It is a regrettable fact of life in late-20th century America that police officers justifiably are concerned for their safety, and, indeed, their lives, when they approach citizens in the course of routine traffic stops. A newspaper database search of the six months prior to the submission of this case reveals numerous instances of violent roadside attacks by motorists on police officers, some of which are described parenthetically below. See, e.g., "Manhattan Beach Officer is Fatally Shot," Los Angeles Times, Dec. 29, 1993, at A1 (officer gunned down by motorist he had pulled over outside shopping mall; one of at least fifteen officers killed or wounded by motorists in routine traffic stops over past five years in Southern California); "Second Man Convicted in Va. Trooper's Slaying; D.C. Resident Grins on Hearing His Fate," Washington Post, Nov. 17, 1993, at D3 (defendant convicted of murder in roadside slaying of Virginia State trooper during routine traffic stop); "Two Plead Not Guilty in Shooting of Long Beach Officer," Los Angeles Times, Aug. 11, 1993, at B3 (officer in critical condition after gunman shot him three times, once in the head, during a routine traffic stop); "Jurors Don't Accept Teen's Rap Defense," San Diego Union-Tribune, July 15, 1993, at A5 (Texas jury sentences to death a teenager who claimed hard-core rap music inspired him to gun down a state trooper during a routine traffic stop); "Police, Family Bury Officer Killed on Job," Philadelphia Inquirer, June 24, 1993, at B1 (one officer shot to death and his partner wounded during routine traffic stop). In light of these realities, precautionary procedures such as those employed by the officers here (the use of "take down" lights, requests to place hands in the air, etc.) unquestionably are reasonable when making traffic stops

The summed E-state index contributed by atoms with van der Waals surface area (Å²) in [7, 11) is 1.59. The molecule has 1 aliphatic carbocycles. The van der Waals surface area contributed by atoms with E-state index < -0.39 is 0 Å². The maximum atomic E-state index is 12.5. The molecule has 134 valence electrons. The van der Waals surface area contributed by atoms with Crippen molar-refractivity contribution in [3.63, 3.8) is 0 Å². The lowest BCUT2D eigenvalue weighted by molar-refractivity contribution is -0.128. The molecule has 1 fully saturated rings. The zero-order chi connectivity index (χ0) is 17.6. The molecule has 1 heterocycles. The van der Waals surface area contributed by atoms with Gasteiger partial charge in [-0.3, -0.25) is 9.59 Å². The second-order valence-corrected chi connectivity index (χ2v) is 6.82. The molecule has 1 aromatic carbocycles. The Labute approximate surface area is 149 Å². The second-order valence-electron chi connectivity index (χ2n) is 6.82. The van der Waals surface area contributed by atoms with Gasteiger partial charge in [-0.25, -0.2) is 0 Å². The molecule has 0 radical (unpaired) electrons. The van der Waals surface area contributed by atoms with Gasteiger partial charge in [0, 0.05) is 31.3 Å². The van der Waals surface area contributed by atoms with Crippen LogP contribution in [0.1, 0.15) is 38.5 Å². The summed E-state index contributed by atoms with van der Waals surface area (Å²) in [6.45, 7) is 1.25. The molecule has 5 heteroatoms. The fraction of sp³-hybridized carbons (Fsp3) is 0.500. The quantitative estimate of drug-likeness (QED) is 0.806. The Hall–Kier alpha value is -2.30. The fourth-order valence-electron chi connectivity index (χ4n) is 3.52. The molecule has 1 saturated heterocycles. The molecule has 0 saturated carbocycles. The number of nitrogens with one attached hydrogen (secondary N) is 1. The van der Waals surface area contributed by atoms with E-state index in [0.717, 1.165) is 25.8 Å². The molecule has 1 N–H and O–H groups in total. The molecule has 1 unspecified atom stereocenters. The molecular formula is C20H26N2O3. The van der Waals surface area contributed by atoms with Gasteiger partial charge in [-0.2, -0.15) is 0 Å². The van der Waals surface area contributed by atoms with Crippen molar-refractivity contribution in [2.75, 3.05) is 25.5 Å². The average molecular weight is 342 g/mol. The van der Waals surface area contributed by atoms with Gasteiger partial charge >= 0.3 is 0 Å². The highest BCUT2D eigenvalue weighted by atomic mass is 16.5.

In Pavelski, this court said that a reasonable person would not have believed that he was free to leave when the appellants' car was bounded on three sides by patrol cars in a parking lot, and when it was doubtful that "appellants could have maneuvered their car out of the parking lot." While the manner of detention in this case is somewhat dissimilar to that in Pavelski in that the vehicle was only blocked on two sides, the difference may not be significant because the Cadillac was parked next to a curb with its egress effectively blocked on that side. Moreover, one of the three patrol cars in Pavelski was twenty to thirty feet in front of the appellants' automobile which presumably would allow more room for maneuvering than that in Defendant's case. Although the district court found that there may have been room for the driver to maneuver the car out as in a parallel park situation, it still seems unlikely that a reasonable person placed in a spotlight and knowing that he was the focus of police attention would believe that he was free to maneuver his car out of the parking space